I’m sore and sleepy today — seven hours in a hot, crowded meeting that lasts until 1 a.m. will do that to you. A very brief recap:
- The Parent Advisory Council presented some very interesting statistics on participation and availability of after-school programs in SFUSD; information that needs to be absorbed and addressed by the Board on a night with a less packed agenda. Commissioner Fewer plans to bring this topic to the next Curriculum committee meeting, on June 1 at 4:30 p.m. in the Board room.
- The San Francisco Unified School District has now aligned its graduation requirements with the A-G course sequence required for admission to the University of California and the California State University system, starting with the class of 2014. This is really a historic action and cements our commitment as a district to graduating every student college- or career-ready. Vote: 7-0 in favor.
- The Board passed the P.E. Master Plan, which lays out a strategy to improve and expand our P.E. offerings in the coming years (the source of funds will be the funding stream provided by the Public Education Enrichment Fund–aka “Prop. H”). There was some discussion about whether the new requirement that all students take four years of P.E. (if students pass the state fitness test they may opt out of P.E. in grades 11 and 12) is too restrictive, given the Board’s concurrent discussion about providing alternative P.E. programs in certain cases. The General Counsel said, however, that the Board may create alternative programs at a later time as a “clarification” of this policy. Vote: 7-0 in favor.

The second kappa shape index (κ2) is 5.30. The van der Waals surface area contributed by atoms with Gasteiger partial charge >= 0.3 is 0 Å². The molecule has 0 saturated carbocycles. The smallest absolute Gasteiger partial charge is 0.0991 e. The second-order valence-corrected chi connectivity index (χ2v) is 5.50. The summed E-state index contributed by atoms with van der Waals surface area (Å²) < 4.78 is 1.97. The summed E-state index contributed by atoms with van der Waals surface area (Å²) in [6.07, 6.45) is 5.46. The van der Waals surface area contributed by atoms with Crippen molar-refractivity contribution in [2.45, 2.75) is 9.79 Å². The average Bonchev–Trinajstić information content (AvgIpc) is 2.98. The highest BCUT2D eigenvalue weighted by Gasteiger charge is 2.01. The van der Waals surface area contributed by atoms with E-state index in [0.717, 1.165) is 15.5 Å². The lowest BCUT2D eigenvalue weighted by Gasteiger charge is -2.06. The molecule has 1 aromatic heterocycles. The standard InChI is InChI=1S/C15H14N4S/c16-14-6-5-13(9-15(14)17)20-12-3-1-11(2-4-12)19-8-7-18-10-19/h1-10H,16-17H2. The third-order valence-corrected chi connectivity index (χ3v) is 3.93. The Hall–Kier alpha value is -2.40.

- The Board had a lengthy discussion on a proposed partnership between City College, Communities of Opportunity and SFUSD to create a “Gateway to College” program at City College’s Southeast campus to re-engage students who have dropped out and get them back on a college path. There are many advantages and pluses to this proposal, since everyone agrees we have collectively failed these students; a multi-institution partnership is a great way to work to fix this problem. The objections center around the location: there are not extensive course offerings or support services for this group at the Southeast campus currently, and in the opinion of some Board members, the location does not provide the college experience that these students may need. In the end we amended the proposal to keep discussing locations while allowing the district to move forward with acquiring required waivers from the state. Vote: 7-0 in favor.
- The Board unanimously passed resolutions calling for a Parent Engagement Plan and a Student Feedback System.
- Many members of the public were waiting to comment on Commissioner Yee and Kim’s proposal to allow students in JROTC the ability to meet the P.E. requirement through an independent study program that would be supervised by the JROTC instructors. Originally, the plan was that the Board would vote to suspend the rules and act on the proposal last night. But by the time the item came up (well after 11 p.m.), Commissioner Mendoza had long departed and there were not enough votes to suspend the rules (this action requires a supermajority of the board, not a supermajority of the quorum). In the end, the item was referred to the Curriculum Committee (June 1, 4:30 p.m. in the Board room) for discussion, and will return to the full Board at the June 9 regular meeting.
- National Urban Alliance — a controversial professional development plan proposed for 20 high schools at a cost of $2.7 million between now and June 2010 over two years — passed 4 votes (Yee, Kim, Fewer, Maufas) to 1 (Norton).